A PhD student assistantship is available in the area of socioeconomic-ecological systems modeling. The student will work on an EPA-funded interdisciplinary project led by Dr. Jacob Hochard (Dept. of Economics & Institute for Coastal Science and Policy) in collaboration with Drs. Randall Etheridge (Dept. of Engineering & Center for Sustainability) and Ariane Peralta (Dept. of Biology) at East Carolina University. The PhD student will have a primary focus on Coastal and Marine Economics and Policy and will choose a secondary focus in Coastal Geosciences or Estuarine Ecology. Students without a Master’s degree can earn a Master’s in Economics as they progress through the PhD program.
The CRM PhD student will work closely with economics, biology and engineering faculty at East Carolina University, as well as a Master’s of Biology student, to support an EPA-funded project to study nutrient pollution impacts on human and environmental health in coastal watersheds. The qualified candidate will have a strong undergraduate or graduate training in economics and/or environmental studies. Candidates with an interest in interdisciplinary research and a familiarity with econometric techniques and geospatial analysis are strongly encouraged to apply.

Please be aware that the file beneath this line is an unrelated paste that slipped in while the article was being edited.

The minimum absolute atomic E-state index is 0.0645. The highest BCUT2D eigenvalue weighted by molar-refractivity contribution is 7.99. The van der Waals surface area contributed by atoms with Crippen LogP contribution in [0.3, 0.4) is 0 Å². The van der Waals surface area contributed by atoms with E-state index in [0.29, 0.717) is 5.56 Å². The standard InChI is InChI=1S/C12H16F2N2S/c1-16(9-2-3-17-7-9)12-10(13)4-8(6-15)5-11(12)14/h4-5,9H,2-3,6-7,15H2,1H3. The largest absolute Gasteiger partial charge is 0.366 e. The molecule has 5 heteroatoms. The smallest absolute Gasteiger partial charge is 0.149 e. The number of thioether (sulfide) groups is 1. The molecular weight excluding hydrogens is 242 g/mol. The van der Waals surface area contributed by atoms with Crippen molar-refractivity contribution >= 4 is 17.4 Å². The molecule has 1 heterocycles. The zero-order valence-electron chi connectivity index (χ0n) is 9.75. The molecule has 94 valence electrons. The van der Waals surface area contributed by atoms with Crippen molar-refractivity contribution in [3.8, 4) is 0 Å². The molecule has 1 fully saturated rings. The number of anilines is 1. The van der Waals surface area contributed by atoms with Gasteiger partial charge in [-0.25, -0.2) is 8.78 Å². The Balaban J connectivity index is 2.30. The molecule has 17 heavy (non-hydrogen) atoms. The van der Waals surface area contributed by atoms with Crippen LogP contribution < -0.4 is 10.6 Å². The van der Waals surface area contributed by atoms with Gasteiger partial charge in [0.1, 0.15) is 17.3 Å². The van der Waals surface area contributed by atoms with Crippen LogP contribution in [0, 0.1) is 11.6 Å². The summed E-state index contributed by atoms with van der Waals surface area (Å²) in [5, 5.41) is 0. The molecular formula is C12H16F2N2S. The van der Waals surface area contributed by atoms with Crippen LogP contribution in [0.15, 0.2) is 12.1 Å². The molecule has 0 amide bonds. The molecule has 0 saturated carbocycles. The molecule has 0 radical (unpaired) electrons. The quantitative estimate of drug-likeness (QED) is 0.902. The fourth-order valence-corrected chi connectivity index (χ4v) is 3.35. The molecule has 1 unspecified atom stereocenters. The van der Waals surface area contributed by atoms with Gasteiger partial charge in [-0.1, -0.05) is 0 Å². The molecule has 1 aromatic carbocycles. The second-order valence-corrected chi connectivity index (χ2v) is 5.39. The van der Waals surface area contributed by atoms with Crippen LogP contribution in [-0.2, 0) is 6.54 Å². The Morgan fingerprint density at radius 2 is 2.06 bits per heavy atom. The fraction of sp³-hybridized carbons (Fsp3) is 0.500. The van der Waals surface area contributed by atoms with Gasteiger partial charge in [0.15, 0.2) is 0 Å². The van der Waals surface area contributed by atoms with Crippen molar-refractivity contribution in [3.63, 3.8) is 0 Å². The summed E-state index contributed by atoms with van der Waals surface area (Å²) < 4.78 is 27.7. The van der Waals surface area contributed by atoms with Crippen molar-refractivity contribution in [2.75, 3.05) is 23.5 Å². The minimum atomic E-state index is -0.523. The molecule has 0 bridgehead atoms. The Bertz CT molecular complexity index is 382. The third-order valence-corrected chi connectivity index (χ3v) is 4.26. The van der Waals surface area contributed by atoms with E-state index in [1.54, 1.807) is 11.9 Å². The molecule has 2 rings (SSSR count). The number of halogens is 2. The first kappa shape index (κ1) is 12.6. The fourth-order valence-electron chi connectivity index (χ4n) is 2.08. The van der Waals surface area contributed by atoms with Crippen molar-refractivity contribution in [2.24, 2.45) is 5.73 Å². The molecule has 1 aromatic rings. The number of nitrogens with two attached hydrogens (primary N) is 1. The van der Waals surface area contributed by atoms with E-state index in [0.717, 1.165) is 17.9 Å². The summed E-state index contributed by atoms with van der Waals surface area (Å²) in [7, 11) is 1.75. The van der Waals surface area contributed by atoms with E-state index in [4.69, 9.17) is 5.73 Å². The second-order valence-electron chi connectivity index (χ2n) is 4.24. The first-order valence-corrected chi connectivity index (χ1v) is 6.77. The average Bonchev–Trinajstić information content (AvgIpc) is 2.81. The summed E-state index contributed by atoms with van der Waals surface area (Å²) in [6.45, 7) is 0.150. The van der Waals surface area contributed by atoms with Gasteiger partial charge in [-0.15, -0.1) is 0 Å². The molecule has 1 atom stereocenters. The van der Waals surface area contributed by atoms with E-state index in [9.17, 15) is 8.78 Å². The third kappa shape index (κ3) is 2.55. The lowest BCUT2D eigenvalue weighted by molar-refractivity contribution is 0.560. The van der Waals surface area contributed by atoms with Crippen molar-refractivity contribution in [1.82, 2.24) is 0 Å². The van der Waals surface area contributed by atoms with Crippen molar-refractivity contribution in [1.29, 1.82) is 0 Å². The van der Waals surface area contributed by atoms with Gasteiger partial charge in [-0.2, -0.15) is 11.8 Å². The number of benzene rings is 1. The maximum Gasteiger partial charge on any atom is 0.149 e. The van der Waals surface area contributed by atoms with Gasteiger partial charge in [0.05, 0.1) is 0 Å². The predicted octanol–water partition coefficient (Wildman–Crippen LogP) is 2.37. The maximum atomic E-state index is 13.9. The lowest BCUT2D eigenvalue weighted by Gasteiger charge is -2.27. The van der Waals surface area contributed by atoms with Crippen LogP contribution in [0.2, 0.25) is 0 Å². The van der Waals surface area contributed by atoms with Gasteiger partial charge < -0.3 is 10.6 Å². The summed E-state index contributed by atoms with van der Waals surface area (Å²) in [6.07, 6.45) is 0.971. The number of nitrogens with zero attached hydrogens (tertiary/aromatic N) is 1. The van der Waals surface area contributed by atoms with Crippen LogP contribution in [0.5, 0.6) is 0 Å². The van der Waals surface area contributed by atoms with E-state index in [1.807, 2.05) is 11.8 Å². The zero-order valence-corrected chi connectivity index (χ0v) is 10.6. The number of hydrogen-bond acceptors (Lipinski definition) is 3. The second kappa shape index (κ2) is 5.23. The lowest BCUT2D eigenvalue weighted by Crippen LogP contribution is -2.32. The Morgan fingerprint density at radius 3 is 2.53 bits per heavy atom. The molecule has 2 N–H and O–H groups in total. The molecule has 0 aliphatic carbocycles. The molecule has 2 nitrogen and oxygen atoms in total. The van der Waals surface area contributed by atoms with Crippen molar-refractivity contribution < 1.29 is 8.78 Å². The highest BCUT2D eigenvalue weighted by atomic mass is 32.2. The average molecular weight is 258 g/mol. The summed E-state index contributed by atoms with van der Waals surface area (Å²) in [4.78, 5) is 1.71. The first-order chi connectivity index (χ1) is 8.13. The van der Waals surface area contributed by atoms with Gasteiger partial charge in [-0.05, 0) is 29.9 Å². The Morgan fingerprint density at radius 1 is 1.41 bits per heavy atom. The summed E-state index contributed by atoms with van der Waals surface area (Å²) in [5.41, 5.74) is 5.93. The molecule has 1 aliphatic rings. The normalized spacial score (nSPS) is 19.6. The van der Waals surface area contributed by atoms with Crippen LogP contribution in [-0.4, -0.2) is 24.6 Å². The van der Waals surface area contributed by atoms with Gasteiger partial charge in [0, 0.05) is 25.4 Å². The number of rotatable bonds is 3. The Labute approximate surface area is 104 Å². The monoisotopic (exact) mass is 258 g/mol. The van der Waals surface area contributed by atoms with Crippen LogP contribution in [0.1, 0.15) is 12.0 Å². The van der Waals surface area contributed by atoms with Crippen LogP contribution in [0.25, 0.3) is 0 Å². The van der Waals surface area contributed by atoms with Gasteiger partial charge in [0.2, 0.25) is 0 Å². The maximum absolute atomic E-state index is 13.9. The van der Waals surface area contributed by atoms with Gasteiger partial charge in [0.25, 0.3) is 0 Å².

To apply, please contact Dr. Jake Hochard (email@example.com) by February 7th, 2017 with your CV, unofficial transcript(s), GRE scores, and a short statement describing prior research experience and interests. Review of full applications to the CRM PhD Program will begin on March 1, 2017 and will continue until the position is filled. CRM PhD Program graduates place routinely in faculty positions within interdisciplinary departments, work for non-profit organizations and government research agencies.
The Departments of Economics, Engineering, Biology, Institute of Coastal Science and Policy, and the Center for Sustainability at East Carolina University take pride in the diversity of our students, faculty, and staff and strive to increase that diversity. We encourage applications and inquiries from members of groups underrepresented in the social sciences.